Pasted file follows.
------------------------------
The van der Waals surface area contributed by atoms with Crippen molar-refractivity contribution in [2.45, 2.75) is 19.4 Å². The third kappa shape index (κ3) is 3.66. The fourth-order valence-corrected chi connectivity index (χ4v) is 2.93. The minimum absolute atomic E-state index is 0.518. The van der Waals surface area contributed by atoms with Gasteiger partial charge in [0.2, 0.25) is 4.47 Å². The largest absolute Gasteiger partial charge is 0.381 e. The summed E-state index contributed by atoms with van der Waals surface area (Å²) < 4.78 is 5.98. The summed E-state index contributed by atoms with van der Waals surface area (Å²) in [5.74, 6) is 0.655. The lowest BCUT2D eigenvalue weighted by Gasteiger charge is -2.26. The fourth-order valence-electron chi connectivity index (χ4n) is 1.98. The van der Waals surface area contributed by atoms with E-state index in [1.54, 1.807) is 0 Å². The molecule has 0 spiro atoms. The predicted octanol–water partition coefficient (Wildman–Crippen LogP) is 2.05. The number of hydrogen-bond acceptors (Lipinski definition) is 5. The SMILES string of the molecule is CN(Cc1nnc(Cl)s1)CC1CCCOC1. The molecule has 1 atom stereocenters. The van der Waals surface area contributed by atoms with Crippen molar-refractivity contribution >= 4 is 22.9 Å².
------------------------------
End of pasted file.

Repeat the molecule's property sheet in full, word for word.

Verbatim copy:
The van der Waals surface area contributed by atoms with Crippen molar-refractivity contribution in [2.45, 2.75) is 19.4 Å². The third kappa shape index (κ3) is 3.66. The fourth-order valence-corrected chi connectivity index (χ4v) is 2.93. The minimum absolute atomic E-state index is 0.518. The van der Waals surface area contributed by atoms with Gasteiger partial charge in [0.2, 0.25) is 4.47 Å². The largest absolute Gasteiger partial charge is 0.381 e. The summed E-state index contributed by atoms with van der Waals surface area (Å²) < 4.78 is 5.98. The summed E-state index contributed by atoms with van der Waals surface area (Å²) in [5.74, 6) is 0.655. The lowest BCUT2D eigenvalue weighted by Gasteiger charge is -2.26. The fourth-order valence-electron chi connectivity index (χ4n) is 1.98. The van der Waals surface area contributed by atoms with E-state index in [1.54, 1.807) is 0 Å². The molecule has 0 spiro atoms. The predicted octanol–water partition coefficient (Wildman–Crippen LogP) is 2.05. The number of hydrogen-bond acceptors (Lipinski definition) is 5. The SMILES string of the molecule is CN(Cc1nnc(Cl)s1)CC1CCCOC1. The molecule has 1 atom stereocenters. The van der Waals surface area contributed by atoms with Crippen molar-refractivity contribution >= 4 is 22.9 Å².